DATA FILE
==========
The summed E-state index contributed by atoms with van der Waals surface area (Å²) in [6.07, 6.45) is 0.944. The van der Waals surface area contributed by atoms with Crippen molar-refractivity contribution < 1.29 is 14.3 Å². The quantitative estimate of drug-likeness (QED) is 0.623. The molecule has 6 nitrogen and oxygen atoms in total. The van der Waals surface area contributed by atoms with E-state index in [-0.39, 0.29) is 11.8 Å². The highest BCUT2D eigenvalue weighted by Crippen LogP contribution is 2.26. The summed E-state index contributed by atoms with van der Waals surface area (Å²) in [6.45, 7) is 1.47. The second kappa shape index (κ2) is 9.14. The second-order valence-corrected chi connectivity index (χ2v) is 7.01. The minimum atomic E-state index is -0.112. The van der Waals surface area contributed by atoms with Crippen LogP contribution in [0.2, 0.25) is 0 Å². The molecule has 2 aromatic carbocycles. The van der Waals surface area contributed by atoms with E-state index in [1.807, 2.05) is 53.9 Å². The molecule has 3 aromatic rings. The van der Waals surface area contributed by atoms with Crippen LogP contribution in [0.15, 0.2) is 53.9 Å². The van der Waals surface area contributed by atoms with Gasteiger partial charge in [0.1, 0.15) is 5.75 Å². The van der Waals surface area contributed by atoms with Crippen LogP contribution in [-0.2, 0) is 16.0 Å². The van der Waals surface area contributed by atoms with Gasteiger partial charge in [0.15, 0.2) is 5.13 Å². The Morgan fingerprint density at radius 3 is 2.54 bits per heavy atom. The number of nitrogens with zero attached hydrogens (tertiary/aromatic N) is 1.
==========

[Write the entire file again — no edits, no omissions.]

The summed E-state index contributed by atoms with van der Waals surface area (Å²) in [6.07, 6.45) is 0.944. The van der Waals surface area contributed by atoms with Crippen molar-refractivity contribution < 1.29 is 14.3 Å². The quantitative estimate of drug-likeness (QED) is 0.623. The molecule has 6 nitrogen and oxygen atoms in total. The van der Waals surface area contributed by atoms with E-state index in [-0.39, 0.29) is 11.8 Å². The highest BCUT2D eigenvalue weighted by Crippen LogP contribution is 2.26. The summed E-state index contributed by atoms with van der Waals surface area (Å²) in [6.45, 7) is 1.47. The second kappa shape index (κ2) is 9.14. The second-order valence-corrected chi connectivity index (χ2v) is 7.01. The minimum atomic E-state index is -0.112. The van der Waals surface area contributed by atoms with Crippen LogP contribution in [0.2, 0.25) is 0 Å². The molecule has 2 aromatic carbocycles. The van der Waals surface area contributed by atoms with E-state index in [1.807, 2.05) is 53.9 Å². The molecule has 3 aromatic rings. The van der Waals surface area contributed by atoms with Crippen LogP contribution in [0.15, 0.2) is 53.9 Å². The van der Waals surface area contributed by atoms with Gasteiger partial charge in [0.1, 0.15) is 5.75 Å². The van der Waals surface area contributed by atoms with Crippen LogP contribution in [-0.2, 0) is 16.0 Å². The van der Waals surface area contributed by atoms with Gasteiger partial charge in [0.15, 0.2) is 5.13 Å². The Morgan fingerprint density at radius 3 is 2.54 bits per heavy atom. The number of nitrogens with zero attached hydrogens (tertiary/aromatic N) is 1.